A resource pack shared with delegates ahead of our October 2018 Colloquium
The Politics of (Post) Truth conference brought together academics, politicians, media practitioners, and members of the public in two days of collaborative exchange, aiming to revisit the prevailing understanding of what has popularly been labelled ‘post-truth’ politics.
The conference brought together three, closely linked, disciplines – politics, philosophy and journalism – to explore new and shifting perspectives on this topic and establish an interdisciplinary understanding of ‘post-truth’.
The post-truth phenomenon raises difficult questions for politicians, philosophers and the public alike: have we lost trust in the media and other key institutions of the state? How might we rebuild it? Can we reassert the role of academic knowledge in contemporary political debate? How might politicians construct healthier political debate in the face of the corrosion of the ‘truthfulness’ of political, academic and journalistic discourse?
Responding to these questions, and in the shadow of the 2016 Brexit Referendum and Donald Trump’s presidential election victory, the conference explores the following key questions:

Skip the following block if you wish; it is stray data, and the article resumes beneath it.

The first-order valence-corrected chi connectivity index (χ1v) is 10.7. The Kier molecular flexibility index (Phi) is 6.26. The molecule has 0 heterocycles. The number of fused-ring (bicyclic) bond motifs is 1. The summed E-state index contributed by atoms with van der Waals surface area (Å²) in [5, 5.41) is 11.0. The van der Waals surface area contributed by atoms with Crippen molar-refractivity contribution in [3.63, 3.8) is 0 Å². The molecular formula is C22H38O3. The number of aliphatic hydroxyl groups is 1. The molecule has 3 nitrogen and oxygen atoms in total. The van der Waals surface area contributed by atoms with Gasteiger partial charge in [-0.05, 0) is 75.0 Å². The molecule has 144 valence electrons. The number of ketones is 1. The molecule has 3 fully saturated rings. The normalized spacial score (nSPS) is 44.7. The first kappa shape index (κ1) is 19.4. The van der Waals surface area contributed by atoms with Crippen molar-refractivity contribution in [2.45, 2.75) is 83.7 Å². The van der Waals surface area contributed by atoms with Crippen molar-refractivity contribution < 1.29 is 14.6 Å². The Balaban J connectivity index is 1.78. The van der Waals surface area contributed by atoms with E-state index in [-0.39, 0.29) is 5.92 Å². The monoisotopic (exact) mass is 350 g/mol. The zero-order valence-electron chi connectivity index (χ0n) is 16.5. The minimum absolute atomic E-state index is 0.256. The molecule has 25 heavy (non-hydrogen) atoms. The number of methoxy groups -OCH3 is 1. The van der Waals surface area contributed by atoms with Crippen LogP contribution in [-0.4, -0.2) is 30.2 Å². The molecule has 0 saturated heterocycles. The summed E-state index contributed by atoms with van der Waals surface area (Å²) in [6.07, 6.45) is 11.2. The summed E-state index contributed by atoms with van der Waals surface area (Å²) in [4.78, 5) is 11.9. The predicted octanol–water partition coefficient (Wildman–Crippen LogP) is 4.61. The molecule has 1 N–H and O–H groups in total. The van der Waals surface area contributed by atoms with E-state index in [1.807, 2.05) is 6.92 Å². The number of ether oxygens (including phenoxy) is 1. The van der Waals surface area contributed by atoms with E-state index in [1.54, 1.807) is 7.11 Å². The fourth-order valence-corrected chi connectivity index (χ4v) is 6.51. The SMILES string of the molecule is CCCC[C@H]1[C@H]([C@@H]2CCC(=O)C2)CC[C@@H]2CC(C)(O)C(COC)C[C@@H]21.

- How can we better understand ‘post-truth’? Does ‘post-truth’ represent a genuinely new form of politics? And if so, was there ever a ‘truth’ politics and what led to its collapse?
- What does the future hold for post-truth politics? What role, if any, do politicians, academics and the media have to play in ‘armouring’ politics against the perceived threat of post-truth discourse? Are we in danger of reifying a phenomenon that may not really exist?
In exploring these core questions, The Politics of (Post) Truth conference responded to the fact that this phenomenon has attracted significant popular commentary, but little in-depth analysis. The event challenged existing assumptions and examined shifting notions of truth in an age of increasing political volatility.
The Colloquim committee members for 2018 were:
- Laura Garcia, University of Kent
- Dr Chris Henry, University of Kent
- Guillermo Reyes Pascual, University of Kent
Find out more about our Colloquia Scheme here. Applications to organise and host a colloquium in Spring 2020 will open in January 2019.